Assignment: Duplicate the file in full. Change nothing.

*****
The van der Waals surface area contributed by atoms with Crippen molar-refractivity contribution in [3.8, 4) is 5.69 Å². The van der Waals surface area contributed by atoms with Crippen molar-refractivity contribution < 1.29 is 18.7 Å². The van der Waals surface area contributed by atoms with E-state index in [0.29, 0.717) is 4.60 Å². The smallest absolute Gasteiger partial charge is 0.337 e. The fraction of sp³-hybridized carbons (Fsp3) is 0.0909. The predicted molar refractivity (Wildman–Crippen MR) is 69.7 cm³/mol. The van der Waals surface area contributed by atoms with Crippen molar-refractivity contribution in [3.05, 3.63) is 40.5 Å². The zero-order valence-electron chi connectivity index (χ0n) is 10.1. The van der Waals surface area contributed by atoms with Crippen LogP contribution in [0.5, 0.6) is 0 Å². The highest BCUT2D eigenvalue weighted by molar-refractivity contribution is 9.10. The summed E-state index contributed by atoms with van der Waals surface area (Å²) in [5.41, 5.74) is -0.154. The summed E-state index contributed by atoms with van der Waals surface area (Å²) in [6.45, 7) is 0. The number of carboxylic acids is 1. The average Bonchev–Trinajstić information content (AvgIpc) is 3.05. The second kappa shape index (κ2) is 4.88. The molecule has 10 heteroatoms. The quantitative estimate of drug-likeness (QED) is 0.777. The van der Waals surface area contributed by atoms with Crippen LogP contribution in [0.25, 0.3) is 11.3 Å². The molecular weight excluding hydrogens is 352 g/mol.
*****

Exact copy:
The van der Waals surface area contributed by atoms with Crippen molar-refractivity contribution in [3.8, 4) is 5.69 Å². The van der Waals surface area contributed by atoms with Crippen molar-refractivity contribution < 1.29 is 18.7 Å². The van der Waals surface area contributed by atoms with E-state index in [0.29, 0.717) is 4.60 Å². The smallest absolute Gasteiger partial charge is 0.337 e. The fraction of sp³-hybridized carbons (Fsp3) is 0.0909. The predicted molar refractivity (Wildman–Crippen MR) is 69.7 cm³/mol. The van der Waals surface area contributed by atoms with Crippen molar-refractivity contribution in [3.05, 3.63) is 40.5 Å². The zero-order valence-electron chi connectivity index (χ0n) is 10.1. The van der Waals surface area contributed by atoms with Crippen LogP contribution in [0.5, 0.6) is 0 Å². The highest BCUT2D eigenvalue weighted by molar-refractivity contribution is 9.10. The summed E-state index contributed by atoms with van der Waals surface area (Å²) in [5.41, 5.74) is -0.154. The summed E-state index contributed by atoms with van der Waals surface area (Å²) in [6.45, 7) is 0. The number of carboxylic acids is 1. The average Bonchev–Trinajstić information content (AvgIpc) is 3.05. The second kappa shape index (κ2) is 4.88. The molecule has 10 heteroatoms. The quantitative estimate of drug-likeness (QED) is 0.777. The van der Waals surface area contributed by atoms with Crippen LogP contribution in [0.25, 0.3) is 11.3 Å². The molecular weight excluding hydrogens is 352 g/mol.